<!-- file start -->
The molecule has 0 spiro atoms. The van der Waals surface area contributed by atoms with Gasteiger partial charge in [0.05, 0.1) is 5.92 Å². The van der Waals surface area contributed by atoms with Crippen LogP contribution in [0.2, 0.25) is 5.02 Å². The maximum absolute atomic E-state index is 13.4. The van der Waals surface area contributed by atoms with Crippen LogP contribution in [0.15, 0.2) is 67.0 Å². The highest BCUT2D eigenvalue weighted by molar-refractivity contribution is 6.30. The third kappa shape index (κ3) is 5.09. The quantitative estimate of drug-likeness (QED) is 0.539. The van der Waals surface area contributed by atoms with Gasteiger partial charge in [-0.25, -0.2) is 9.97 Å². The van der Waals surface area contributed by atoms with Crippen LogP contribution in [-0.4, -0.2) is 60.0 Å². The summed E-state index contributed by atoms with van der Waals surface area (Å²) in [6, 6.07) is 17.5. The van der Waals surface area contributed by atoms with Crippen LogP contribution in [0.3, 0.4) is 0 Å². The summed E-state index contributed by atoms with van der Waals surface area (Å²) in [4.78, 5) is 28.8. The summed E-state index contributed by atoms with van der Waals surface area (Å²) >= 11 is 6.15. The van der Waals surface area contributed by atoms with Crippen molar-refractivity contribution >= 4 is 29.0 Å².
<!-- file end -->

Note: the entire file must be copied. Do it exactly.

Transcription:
The molecule has 0 spiro atoms. The van der Waals surface area contributed by atoms with Gasteiger partial charge in [0.05, 0.1) is 5.92 Å². The van der Waals surface area contributed by atoms with Crippen LogP contribution in [0.2, 0.25) is 5.02 Å². The maximum absolute atomic E-state index is 13.4. The van der Waals surface area contributed by atoms with Crippen LogP contribution in [0.15, 0.2) is 67.0 Å². The highest BCUT2D eigenvalue weighted by molar-refractivity contribution is 6.30. The third kappa shape index (κ3) is 5.09. The quantitative estimate of drug-likeness (QED) is 0.539. The van der Waals surface area contributed by atoms with Gasteiger partial charge in [-0.25, -0.2) is 9.97 Å². The van der Waals surface area contributed by atoms with Crippen LogP contribution in [-0.4, -0.2) is 60.0 Å². The summed E-state index contributed by atoms with van der Waals surface area (Å²) in [6, 6.07) is 17.5. The van der Waals surface area contributed by atoms with Crippen LogP contribution in [0.3, 0.4) is 0 Å². The summed E-state index contributed by atoms with van der Waals surface area (Å²) in [4.78, 5) is 28.8. The summed E-state index contributed by atoms with van der Waals surface area (Å²) >= 11 is 6.15. The van der Waals surface area contributed by atoms with Crippen molar-refractivity contribution >= 4 is 29.0 Å².